FIG. 5 shows the normal starting point. In order to dispense one portion, the operator checks to be sure that the “ready” indicator 36 for that particular dispenser is on, indicating that the dispenser is ready to dispense product, and then the operator depresses a dispensing button 38 or 40, selecting the portion size to be dispensed. This causes the piston 56 to be extended to dispense a portion of product. FIG. 6 shows the dispensing plunger 58 retracting. FIG. 7 shows the portioning plunger 56 extending to push product 44 out the outlet 48. Once the product has been dispensed, the dispensing plunger 58 is extended to close off the outlet 48, and the main piston 54 is pushed upwardly to refill the portioning chamber 50, as shown in FIG. 8. This returns the machine to the initial position, as shown in FIG. 9, where the process can be repeated, as shown in FIG. 10.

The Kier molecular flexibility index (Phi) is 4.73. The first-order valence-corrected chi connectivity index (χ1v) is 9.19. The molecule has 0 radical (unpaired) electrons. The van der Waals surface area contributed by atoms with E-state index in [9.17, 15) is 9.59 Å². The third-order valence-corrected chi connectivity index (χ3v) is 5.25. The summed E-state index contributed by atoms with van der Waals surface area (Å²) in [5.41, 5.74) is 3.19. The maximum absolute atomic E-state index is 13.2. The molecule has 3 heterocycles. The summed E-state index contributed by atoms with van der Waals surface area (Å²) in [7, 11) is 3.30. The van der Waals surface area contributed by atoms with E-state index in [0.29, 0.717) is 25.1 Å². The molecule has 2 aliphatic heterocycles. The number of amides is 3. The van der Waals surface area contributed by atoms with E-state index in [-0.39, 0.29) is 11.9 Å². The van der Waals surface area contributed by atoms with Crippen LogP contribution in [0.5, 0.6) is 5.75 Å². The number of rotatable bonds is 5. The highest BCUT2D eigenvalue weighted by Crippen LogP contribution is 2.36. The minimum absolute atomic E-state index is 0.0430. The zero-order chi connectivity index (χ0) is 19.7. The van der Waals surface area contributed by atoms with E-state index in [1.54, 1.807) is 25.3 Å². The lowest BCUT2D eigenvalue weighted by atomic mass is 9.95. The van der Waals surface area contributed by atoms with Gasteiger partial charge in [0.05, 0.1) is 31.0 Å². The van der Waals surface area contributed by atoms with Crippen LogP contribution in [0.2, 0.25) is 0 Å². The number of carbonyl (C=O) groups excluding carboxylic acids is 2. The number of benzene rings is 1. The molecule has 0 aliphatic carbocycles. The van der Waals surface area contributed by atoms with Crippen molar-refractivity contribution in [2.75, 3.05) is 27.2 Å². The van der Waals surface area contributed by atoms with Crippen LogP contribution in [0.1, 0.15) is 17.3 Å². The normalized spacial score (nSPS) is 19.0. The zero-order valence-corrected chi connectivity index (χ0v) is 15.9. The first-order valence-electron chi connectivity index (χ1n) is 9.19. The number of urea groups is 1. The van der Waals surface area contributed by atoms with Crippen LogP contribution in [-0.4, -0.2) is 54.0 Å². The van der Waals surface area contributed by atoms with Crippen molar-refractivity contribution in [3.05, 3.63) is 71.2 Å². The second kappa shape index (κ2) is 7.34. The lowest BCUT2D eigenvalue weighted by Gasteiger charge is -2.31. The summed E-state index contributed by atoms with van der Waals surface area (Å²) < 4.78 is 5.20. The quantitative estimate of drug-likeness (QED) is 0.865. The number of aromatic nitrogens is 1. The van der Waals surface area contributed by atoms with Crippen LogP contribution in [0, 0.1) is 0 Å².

FIGS. 11-13C, 19-21, and 25-27 show the fluid pathway and the main moving parts in more detail. The cylinder 16 has a bag 18 of product 44 inside and has a plunger or piston 54, which seals against the internal wall of the cylinder 16. A fluid, preferably air, is received below the piston 54 through a port 64 in order to push the piston upwardly. In order to retract the piston 54, a vacuum is pulled though the port 64, as will be described later. Fixed to the tope of the cylinder 16 is a lower cover half 66. An upper cover half 68 is hinged to the lower cover half 66 about the pivot axis 70, which is the axis of the tube 27, which extends through all the cover halves 66, 68. The upper and lower cover halves 69, 66 surround and support the dispending tube 30, which has one end inside the bag 18 of product 44 and the other end forming the outlet 48. A portioning cylinder 50 fits into the sleeve and is locked into position with a twisting motion, as will be described later. When the upper and lower cover halves 68, 66 are clamped together, as is well known in the art, the bottom surface of the portioning cylinder 50 abuts and seals against an O-ring seal 73 on an upwardly-projecting sealing surface of an upwardly-directed opening 67 in the tube 30. Flanges 69 on the outer surface of the tube 30 keep the tube centered in its proper position with respect to the cover. The tube 30 projects inside of the spout (not shown) on the bag 18 and seals against the bag's spout, thereby providing a sealed pathway from the inside of the bag 18 through the tube 30 to the outlet 48, as is well known in the art. (The portioning cylinder sleeve 47 and portioning cylinder 50 are not part of the typical tube 30 known in the art.)